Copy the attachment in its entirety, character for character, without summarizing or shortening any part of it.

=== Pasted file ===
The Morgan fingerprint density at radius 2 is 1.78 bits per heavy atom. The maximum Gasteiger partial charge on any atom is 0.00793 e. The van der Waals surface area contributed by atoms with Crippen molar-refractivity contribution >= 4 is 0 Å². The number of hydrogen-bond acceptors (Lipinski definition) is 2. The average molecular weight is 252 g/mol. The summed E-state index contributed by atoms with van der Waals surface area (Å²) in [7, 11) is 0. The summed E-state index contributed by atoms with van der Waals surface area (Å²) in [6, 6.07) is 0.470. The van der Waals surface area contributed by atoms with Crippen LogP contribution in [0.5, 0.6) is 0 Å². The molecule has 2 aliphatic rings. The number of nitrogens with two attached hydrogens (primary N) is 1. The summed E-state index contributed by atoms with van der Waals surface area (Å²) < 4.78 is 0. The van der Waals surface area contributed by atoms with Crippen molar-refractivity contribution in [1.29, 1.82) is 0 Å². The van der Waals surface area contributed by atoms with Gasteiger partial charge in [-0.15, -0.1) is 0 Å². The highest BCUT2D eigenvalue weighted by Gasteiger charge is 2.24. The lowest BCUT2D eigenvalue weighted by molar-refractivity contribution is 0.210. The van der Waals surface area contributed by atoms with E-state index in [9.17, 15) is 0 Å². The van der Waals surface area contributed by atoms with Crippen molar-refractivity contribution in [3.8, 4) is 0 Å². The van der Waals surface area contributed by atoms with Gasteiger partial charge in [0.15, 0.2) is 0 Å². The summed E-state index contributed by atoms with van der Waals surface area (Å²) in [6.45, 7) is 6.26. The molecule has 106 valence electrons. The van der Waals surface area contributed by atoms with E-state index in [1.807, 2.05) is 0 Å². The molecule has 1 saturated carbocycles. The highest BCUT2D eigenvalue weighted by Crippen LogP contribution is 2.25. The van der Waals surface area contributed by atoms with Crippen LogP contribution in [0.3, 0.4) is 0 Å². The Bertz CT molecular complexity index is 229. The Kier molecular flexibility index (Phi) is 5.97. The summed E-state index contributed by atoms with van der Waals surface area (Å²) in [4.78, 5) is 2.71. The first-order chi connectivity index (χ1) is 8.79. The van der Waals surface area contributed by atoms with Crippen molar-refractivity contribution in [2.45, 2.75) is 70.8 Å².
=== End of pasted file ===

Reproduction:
The Morgan fingerprint density at radius 2 is 1.78 bits per heavy atom. The maximum Gasteiger partial charge on any atom is 0.00793 e. The van der Waals surface area contributed by atoms with Crippen molar-refractivity contribution >= 4 is 0 Å². The number of hydrogen-bond acceptors (Lipinski definition) is 2. The average molecular weight is 252 g/mol. The summed E-state index contributed by atoms with van der Waals surface area (Å²) in [7, 11) is 0. The summed E-state index contributed by atoms with van der Waals surface area (Å²) in [6, 6.07) is 0.470. The van der Waals surface area contributed by atoms with Crippen LogP contribution in [0.5, 0.6) is 0 Å². The molecule has 2 aliphatic rings. The number of nitrogens with two attached hydrogens (primary N) is 1. The summed E-state index contributed by atoms with van der Waals surface area (Å²) < 4.78 is 0. The van der Waals surface area contributed by atoms with Crippen molar-refractivity contribution in [1.29, 1.82) is 0 Å². The van der Waals surface area contributed by atoms with Gasteiger partial charge in [-0.15, -0.1) is 0 Å². The highest BCUT2D eigenvalue weighted by Gasteiger charge is 2.24. The lowest BCUT2D eigenvalue weighted by molar-refractivity contribution is 0.210. The van der Waals surface area contributed by atoms with E-state index in [9.17, 15) is 0 Å². The van der Waals surface area contributed by atoms with Crippen molar-refractivity contribution in [3.8, 4) is 0 Å². The van der Waals surface area contributed by atoms with Gasteiger partial charge in [0.15, 0.2) is 0 Å². The summed E-state index contributed by atoms with van der Waals surface area (Å²) in [6.45, 7) is 6.26. The molecule has 106 valence electrons. The van der Waals surface area contributed by atoms with E-state index in [1.807, 2.05) is 0 Å². The molecule has 1 saturated carbocycles. The highest BCUT2D eigenvalue weighted by Crippen LogP contribution is 2.25. The van der Waals surface area contributed by atoms with Crippen LogP contribution in [0.3, 0.4) is 0 Å². The Bertz CT molecular complexity index is 229. The Kier molecular flexibility index (Phi) is 5.97. The summed E-state index contributed by atoms with van der Waals surface area (Å²) in [4.78, 5) is 2.71. The first-order chi connectivity index (χ1) is 8.79. The van der Waals surface area contributed by atoms with Crippen molar-refractivity contribution in [2.45, 2.75) is 70.8 Å².